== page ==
Linked by Thom Holwerda on Tue 21st Nov 2017 16:09 UTC

Since the beginning of 2017, Android phones have been collecting the addresses of nearby cellular towers - even when location services are disabled - and sending that data back to Google. The result is that Google, the unit of Alphabet behind Android, has access to data about individuals' locations and their movements that go far beyond a reasonable consumer expectation of privacy.

Quartz observed the data collection occur and contacted Google, which confirmed the practice.

The cell tower addresses have been included in information sent to the system Google uses to manage push notifications and messages on Android phones for the past 11 months, according to a Google spokesperson. The were never used or stored, the spokesperson said, and the company is now taking steps to end the practice after being contacted by Quartz. By the end of November, the company said, Android phones will no longer send cell-tower location data to Google, at least as part of this particular service, which consumers cannot disable.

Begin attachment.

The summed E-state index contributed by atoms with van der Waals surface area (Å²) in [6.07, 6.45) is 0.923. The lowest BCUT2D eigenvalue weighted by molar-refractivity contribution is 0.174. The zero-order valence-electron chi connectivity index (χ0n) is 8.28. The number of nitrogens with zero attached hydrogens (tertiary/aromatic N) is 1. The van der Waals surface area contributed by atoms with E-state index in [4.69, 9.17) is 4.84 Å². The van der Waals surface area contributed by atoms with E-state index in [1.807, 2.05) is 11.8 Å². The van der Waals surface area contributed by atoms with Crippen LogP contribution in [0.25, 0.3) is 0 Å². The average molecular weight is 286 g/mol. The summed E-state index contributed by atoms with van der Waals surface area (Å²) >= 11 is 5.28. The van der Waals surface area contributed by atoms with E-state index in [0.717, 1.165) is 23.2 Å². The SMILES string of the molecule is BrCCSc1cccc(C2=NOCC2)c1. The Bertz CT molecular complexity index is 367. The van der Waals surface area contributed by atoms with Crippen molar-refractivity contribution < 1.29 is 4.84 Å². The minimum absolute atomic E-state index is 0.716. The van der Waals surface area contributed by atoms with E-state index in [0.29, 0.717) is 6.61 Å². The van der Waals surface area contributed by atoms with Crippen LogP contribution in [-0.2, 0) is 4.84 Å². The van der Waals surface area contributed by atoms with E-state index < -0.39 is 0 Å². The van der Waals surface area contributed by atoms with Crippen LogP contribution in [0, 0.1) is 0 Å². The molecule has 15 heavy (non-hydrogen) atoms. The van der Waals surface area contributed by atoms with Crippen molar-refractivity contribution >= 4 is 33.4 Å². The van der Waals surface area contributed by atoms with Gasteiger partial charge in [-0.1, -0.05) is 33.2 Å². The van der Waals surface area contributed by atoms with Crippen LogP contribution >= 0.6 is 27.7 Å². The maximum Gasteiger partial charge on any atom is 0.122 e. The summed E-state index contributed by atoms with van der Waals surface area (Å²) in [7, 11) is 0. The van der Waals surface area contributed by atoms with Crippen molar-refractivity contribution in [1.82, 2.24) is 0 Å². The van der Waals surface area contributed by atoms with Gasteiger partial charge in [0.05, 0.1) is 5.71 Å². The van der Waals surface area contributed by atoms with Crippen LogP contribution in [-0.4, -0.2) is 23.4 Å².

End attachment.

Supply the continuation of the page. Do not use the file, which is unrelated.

Raise your hand if you're surprised.

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Member since:

something tells me this charade is elaborate way of tax avoidance, but i am no expert here.

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henderson101 Member since:

A company I used to work for went through this. A company purchased them, purchased another rival, rebranded with the rival's name but kept the financial structure of the my old company because they were publicly traded. It was called a "reverse takeover". The other company was worth less, but had more capital to purchase. They kept doing this and every few years they morph in to another slightly bigger, slightly differently company. I left after a year as it was overall a worse place to work.

Reply Parent Score: 3